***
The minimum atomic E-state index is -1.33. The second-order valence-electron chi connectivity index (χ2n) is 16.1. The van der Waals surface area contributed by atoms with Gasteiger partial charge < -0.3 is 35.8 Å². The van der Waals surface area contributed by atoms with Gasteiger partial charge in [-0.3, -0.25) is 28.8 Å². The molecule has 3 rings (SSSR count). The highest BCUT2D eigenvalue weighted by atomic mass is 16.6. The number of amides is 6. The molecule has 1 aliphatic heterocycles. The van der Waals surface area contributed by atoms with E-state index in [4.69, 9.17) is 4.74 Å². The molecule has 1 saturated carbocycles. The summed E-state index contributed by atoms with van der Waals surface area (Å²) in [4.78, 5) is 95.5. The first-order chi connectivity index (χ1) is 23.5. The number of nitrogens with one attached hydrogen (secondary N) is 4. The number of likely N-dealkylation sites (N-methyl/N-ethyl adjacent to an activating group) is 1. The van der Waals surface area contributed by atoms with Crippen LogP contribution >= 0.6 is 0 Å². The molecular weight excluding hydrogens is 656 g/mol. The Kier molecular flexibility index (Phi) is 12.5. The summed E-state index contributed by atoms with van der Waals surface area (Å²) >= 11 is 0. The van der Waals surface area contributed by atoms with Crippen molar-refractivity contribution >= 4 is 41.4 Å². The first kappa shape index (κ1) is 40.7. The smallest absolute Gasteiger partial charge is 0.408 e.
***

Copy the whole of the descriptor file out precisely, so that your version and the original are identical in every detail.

The minimum atomic E-state index is -1.33. The second-order valence-electron chi connectivity index (χ2n) is 16.1. The van der Waals surface area contributed by atoms with Gasteiger partial charge < -0.3 is 35.8 Å². The van der Waals surface area contributed by atoms with Gasteiger partial charge in [-0.3, -0.25) is 28.8 Å². The molecule has 3 rings (SSSR count). The highest BCUT2D eigenvalue weighted by atomic mass is 16.6. The number of amides is 6. The molecule has 1 aliphatic heterocycles. The van der Waals surface area contributed by atoms with E-state index in [4.69, 9.17) is 4.74 Å². The molecule has 1 saturated carbocycles. The summed E-state index contributed by atoms with van der Waals surface area (Å²) in [4.78, 5) is 95.5. The first-order chi connectivity index (χ1) is 23.5. The number of nitrogens with one attached hydrogen (secondary N) is 4. The number of likely N-dealkylation sites (N-methyl/N-ethyl adjacent to an activating group) is 1. The van der Waals surface area contributed by atoms with Crippen LogP contribution >= 0.6 is 0 Å². The molecular weight excluding hydrogens is 656 g/mol. The Kier molecular flexibility index (Phi) is 12.5. The summed E-state index contributed by atoms with van der Waals surface area (Å²) >= 11 is 0. The van der Waals surface area contributed by atoms with Crippen molar-refractivity contribution >= 4 is 41.4 Å². The first kappa shape index (κ1) is 40.7. The smallest absolute Gasteiger partial charge is 0.408 e.